OPINION

Facing the music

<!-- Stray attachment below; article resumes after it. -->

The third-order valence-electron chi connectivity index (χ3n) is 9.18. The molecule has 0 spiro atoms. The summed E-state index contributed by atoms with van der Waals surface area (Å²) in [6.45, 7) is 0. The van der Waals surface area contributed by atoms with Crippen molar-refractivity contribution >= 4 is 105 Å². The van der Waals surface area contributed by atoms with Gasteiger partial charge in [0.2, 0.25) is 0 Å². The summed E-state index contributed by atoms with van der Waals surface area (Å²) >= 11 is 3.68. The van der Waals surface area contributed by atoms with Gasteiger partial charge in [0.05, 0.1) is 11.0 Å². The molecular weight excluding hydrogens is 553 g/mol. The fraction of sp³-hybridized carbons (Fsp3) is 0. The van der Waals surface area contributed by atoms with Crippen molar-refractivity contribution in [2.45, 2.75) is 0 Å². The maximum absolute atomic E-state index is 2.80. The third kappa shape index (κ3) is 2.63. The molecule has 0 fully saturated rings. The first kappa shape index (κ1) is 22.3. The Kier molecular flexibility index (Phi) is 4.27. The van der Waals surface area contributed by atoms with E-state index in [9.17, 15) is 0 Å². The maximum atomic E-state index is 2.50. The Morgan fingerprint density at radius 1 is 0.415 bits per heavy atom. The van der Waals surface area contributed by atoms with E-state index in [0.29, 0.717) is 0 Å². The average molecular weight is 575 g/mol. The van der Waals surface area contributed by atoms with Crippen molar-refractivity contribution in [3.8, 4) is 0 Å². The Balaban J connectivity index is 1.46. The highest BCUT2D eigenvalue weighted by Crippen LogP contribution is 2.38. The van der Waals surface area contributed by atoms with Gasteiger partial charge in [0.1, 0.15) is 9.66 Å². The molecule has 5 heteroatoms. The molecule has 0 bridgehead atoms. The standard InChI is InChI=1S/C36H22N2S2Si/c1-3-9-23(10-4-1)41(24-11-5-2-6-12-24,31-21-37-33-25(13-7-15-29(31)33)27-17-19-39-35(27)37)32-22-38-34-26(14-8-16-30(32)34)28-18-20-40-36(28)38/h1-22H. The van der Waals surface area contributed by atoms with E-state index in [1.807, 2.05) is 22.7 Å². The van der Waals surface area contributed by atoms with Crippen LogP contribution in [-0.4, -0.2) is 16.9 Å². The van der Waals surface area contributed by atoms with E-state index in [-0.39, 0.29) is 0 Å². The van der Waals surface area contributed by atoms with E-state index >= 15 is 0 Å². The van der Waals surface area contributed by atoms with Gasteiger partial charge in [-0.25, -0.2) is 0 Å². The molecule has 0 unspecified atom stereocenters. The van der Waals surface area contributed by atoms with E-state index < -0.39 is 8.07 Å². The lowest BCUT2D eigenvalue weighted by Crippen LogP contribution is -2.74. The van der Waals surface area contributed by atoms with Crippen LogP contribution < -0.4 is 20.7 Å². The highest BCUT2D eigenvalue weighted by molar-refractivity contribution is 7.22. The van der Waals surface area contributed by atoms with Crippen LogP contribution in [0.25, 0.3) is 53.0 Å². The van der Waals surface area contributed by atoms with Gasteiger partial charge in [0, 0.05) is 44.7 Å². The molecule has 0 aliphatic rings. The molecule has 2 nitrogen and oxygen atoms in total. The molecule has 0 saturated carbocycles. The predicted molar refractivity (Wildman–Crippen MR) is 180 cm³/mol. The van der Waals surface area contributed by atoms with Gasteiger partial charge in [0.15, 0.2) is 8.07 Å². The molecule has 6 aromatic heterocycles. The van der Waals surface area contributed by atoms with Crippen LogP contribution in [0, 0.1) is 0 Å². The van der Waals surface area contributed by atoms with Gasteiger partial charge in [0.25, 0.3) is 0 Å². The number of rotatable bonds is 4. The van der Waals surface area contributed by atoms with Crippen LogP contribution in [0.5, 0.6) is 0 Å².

Popular Greek singer Vicky Moscholiou, who died on Tuesday at the age of 62, was a brave person. Her decision to make public her diagnosis of cancer two years ago was an act of courage and conscientiousness in a world of hypocrisy and cynicism. It took guts to expose her personal tribulations to public scrutiny in a country which hushes up any kind of illness. We do not want to face the problem, so we pretend it does not exist. It is a widespread ill in our society. Many of our fellow citizens refuse to visit doctors for important check-ups because of their preconceptions of corruption in the medical profession. Many women fail to undergo critical medical examinations. Entire families founder in shame and guilt due to the sickness or disability of a close relative. In such an environment, it is not surprising that we see very few sick people in wheelchairs on the roads and that our television channels broadcast very few reports about cancer and AIDS… However, with her spirit and courage, Moscholiou highlighted a different approach. She told the truth, admitted to her fears and shared her anxiety. Moscholiou gave cancer a human face and brought a taboo issue into the here and now. Chemotherapy and specialized treatments are not the only remedies for cancer. We also need a society that supports both patients and their families…